The taming of Tansy

Careful planning keeps last season's puppy from turning into this season's nuisance


It seemed like a good idea at the time. The kids would be home for the summer to help, housetraining would be a snap in nice weather, and puppy teething and naugh tiness would be under control before the time changed in October and winter weather closed in.

Now it’s August, and the dog days of summer loom large. The puppy is a gangly six-month-old, 60-pound mouth on four feet, the kids are tired of being scratched and chased, and Mom has had it with checking gates and doors to make sure the dog doesn’t escape and rescuing dirty socks from slimy jaws. So, time for a family council and a frank discussion about Tansy, the lovely but energetic and disobedient Collie-shepherd mix who stole their hearts but frustrated their daily existence.

The family decided that establishing a routine for Tansy is the way to get her under control. The kids (10-year-old Tricia and 12-year-old Matt) agreed to help. Dad picked up a couple of dog training books on his way home from work and Mom and the kids searched the Dog Owner’s Guide website and downloaded articles on obedience training and the use of a crate.

From that day forward, Tansy was required to sit before she got a treat or anything else, even a pat on the head. The kids taught her to sit by exercising patience; they could not reward Tansy for jumping around, so they waited until she sat, then praised her and gave her a tiny treat. Tansy learned quickly that she didn’t get the treat or dinner or play time or a walk until she sat, so the family had some fast successes with their project to teach manners to their ill-behaved pet.

The next lesson was ‘down.’ Many dogs do not like to lie down on command because it puts them in a submissive position, so the kids had to be careful to avoid triggering Tansy’s stubborn streak. They taught her to lie down from the sit position by getting her to focus on a treat, then lowering the treat to the floor so she had to lie down to reach it. Before giving her the treat, they praised her for lying down.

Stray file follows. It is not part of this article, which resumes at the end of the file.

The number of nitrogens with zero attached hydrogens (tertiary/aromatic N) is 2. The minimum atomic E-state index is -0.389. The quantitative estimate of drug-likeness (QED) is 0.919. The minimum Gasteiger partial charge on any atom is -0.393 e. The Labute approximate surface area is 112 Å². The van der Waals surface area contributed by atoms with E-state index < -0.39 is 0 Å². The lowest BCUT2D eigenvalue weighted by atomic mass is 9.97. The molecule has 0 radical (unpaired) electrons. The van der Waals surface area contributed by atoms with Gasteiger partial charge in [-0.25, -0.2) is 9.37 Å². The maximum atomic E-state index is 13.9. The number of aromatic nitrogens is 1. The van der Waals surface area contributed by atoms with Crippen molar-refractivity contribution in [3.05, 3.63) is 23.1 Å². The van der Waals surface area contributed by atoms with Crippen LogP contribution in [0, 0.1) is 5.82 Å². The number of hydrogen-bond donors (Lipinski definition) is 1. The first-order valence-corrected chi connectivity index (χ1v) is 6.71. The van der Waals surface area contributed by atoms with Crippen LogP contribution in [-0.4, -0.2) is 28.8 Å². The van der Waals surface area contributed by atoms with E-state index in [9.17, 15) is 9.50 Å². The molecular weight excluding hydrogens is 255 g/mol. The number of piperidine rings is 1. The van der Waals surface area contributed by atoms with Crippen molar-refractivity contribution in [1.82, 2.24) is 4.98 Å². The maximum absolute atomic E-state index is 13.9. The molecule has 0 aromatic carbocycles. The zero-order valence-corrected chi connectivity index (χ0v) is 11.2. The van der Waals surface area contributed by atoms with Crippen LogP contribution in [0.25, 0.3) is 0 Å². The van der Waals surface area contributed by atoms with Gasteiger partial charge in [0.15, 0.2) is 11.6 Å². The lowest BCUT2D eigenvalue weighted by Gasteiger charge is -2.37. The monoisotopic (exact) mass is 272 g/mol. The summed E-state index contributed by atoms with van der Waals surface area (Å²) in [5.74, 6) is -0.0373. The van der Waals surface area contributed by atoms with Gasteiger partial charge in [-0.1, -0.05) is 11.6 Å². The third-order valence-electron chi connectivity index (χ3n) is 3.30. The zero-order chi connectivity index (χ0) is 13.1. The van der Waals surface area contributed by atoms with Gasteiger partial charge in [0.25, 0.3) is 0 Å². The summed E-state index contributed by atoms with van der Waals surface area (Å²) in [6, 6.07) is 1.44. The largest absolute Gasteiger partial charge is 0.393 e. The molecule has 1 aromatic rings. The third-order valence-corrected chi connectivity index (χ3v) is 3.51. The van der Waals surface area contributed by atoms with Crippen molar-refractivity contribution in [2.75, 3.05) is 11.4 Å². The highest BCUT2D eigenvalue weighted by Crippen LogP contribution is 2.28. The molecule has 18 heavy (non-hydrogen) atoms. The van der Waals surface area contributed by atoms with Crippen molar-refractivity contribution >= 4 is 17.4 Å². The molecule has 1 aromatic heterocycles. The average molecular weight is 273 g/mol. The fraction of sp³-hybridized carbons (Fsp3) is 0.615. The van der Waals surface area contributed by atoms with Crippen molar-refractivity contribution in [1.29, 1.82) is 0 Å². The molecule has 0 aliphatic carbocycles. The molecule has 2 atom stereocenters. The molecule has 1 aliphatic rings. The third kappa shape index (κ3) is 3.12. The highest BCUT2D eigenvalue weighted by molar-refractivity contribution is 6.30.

Tansy’s medium-long, double coat picked up lots of debris when she romped in the field behind the house, so it was important that she learn to stand to have her hair brushed and the seed pods and foxtails removed from her fur. So, the kids taught her to stand with treats and praise. The grooming sessions were short while she was still learning to remain still, but they grew longer as dog and owners recognized grooming time as bonding time.

Walking on a leash

The two toughest lessons for Tansy – after she learned that she had to calm down and sit, that is – were walking nicely on a leash and coming when called. She was too strong for the kids to take for walks and Dad was gone to work most of the day, so Mom took a turn as teacher.

First, Tansy had to sit to get the leash clipped to her collar. Mom had purchased a prong collar at the pet supply store for training. Although it looks harsh, this collar is often gentler and more effective than the traditional chain-link slip collar because it allows the handler to control the dog without putting direct pressure on the dog’s trachea. The prong collar has blunt tines that squeeze when tightened, can be more accurately fitted to the dog’s neck, and puts even pressure around the neck to tell that dog when he has stepped out of bounds. Used properly, the prong collar requires very little movement of the leash because it allows the dog to correct himself.